Transvaginal mesh (TVM) is a surgical mesh product that came into common use in the late 2000s in an effort to treat a variety of female health problems. Transvaginal mesh was most commonly used for pelvic organ prolapse (POP) and for the treatment of stress urinary incontinence (SUI). It was widely marketed by several different manufacturers and used throughout the world.

Unfortunately, it soon became clear that transvaginal mesh was causing serious health problems for many women. In addition to causing significant pain and discomfort, the problems related to transvaginal mesh often necessitated an additional surgery and could sometimes be deadly.

Information about Transvaginal Mesh

For many women, especially those who have had children, the pelvic muscles begin to weaken as they age. In some cases, this can cause health problems such as stress urinary incontinence where it becomes difficult to control the flow of urine. Women suffering from stress urinary incontinence generally have a weakening in the muscles that support the urethra or bladder and may urinate involuntarily when they sneeze, laugh or engage in other physical activities.

Another common condition in women, especially after childbirth, is pelvic organ prolapse. This occurs when the organs in the pelvis are no longer properly supported and begin to drop or protrude out of their normal location. The organs, including the uterus, the bladder, the small bowel and the urethra, can start to press on the vagina when they begin to drop. This can be painful and uncomfortable.

Treatment of either SUI or POP can be accomplished by using a surgical mesh to create a sling that holds the organs in place and provides support for the muscles.

The use of transvaginal mesh began in the late-2000s when many manufacturers, including Ethicon (a subsidiary of Johnson & Johnson), came to the market with transvaginal mesh products. In 2010, an estimated 300,000 women in the United States had a synthetic mesh implant.

Many of the transvaginal mesh products that became so popular were released under special rules by the Food and Drug Administration (FDA). The FDA is intended to oversee medical devices and drugs that are released onto the market and normally has a rigorous standard before medical devices are approved that includes extensive medical testing.

However, the FDA has a program called the 510(k) program, which sets up special rules. The 510(k) program says that if a device is substantially similar to another medical device already on the market, then it can be fast-tracked for approval. Transvaginal mesh products were able to obtain fast-tracked approval under 510(k) rules.

Unfortunately, these 510(k) rules create a lot of problems because often they allow potentially unsafe products to get approved without sufficient testing or oversight. In particular, there is concern that when a device is voluntarily recalled (as opposed to being subject to a mandatory recall), other substantially similar — and likely equally dangerous — devices could still receive fast-tracked approval under 510(k) rules.

Transvaginal Mesh Complications

There are numerous potential side-effects, complications and problems associated with transvaginal mesh devices. Some of the potential complications include:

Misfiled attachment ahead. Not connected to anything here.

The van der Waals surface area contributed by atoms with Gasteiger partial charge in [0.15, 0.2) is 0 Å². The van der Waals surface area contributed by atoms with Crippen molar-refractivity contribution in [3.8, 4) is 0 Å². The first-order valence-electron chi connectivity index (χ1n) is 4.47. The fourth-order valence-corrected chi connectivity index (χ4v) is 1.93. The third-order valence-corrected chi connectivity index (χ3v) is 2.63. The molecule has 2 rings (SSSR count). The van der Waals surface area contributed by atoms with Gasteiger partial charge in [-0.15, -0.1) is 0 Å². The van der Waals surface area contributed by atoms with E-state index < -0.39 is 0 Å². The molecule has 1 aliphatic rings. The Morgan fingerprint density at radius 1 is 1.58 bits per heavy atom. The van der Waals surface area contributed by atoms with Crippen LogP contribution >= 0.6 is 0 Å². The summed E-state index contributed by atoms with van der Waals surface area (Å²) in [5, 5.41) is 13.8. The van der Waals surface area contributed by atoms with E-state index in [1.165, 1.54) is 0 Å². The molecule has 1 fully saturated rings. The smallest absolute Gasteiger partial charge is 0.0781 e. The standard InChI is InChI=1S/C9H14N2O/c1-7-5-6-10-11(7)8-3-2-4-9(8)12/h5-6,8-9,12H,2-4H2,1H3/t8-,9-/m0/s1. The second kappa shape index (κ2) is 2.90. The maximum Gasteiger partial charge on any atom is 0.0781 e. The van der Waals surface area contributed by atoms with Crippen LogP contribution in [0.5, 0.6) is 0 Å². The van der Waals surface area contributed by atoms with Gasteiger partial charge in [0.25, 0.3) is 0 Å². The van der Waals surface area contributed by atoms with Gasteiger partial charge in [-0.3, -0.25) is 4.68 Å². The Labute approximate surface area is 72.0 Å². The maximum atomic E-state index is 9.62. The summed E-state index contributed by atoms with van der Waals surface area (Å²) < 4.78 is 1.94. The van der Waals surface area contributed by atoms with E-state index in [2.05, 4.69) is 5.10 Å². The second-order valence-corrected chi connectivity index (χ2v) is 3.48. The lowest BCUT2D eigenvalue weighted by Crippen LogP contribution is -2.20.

Many women may also experience a recurrence of their organ prolapse. In other words, the mesh does not do what it is supposed to, and the patient will need to undergo additional surgery. One surgery may not be enough to correct all of the problems caused by the mesh, and some women have to undergo multiple painful, invasive and expensive medical procedures.

Transvaginal mesh began causing these serious complications and problems almost immediately after it became a common treatment method. By October 2008, the FDA indicated it had already received in excess of 1,000 complaints of adverse complications caused by transvaginal mesh. The FDA issued a warning at this time indicating that there were complications but that the complications were rare.

It turned out that TVM complications actually were not rare at all. From January 1, 2008, through December 31, 2010, the FDA received an estimated 2,874 new complaints about transvaginal mesh products. The complaints came from 1,503 women who had undergone procedures using transvaginal mesh to treat pelvic organ prolapse and from 1,371 women who had undergone treatment for stress urinary incontinence.

The FDA conducted a detailed review of literature published in the scientific and medical communities between 1996 and 2011. The review revealed unacceptable risks of side effects and that there was no perceivable benefit or improvement in quality of life or outcome when using transvaginal mesh as compared to other traditional methods of treating pelvic organ prolapse or stress urinary incontinence.

Based on this information, the FDA updated its warning in 2011. The new warning indicates that transvaginal mesh can expose patients to significant risk and that the complications are not rare.  In January 2012, the FDA ordered 33 manufacturers of transvaginal mesh products to conduct extensive studies related to the safety of their products.

Suffering from TVM Complications? Talk to Our Defective Medical Device Lawyers

The defective medical device lawyers at Roberts & Roberts are currently reviewing claims from women who have suffered complications from transvaginal mesh implants.

For a confidential, no-cost claim evaluation, contact the product liability lawyers at Roberts & Roberts today at 903-597-6000 or contact us online. The call costs you nothing… It could mean everything.

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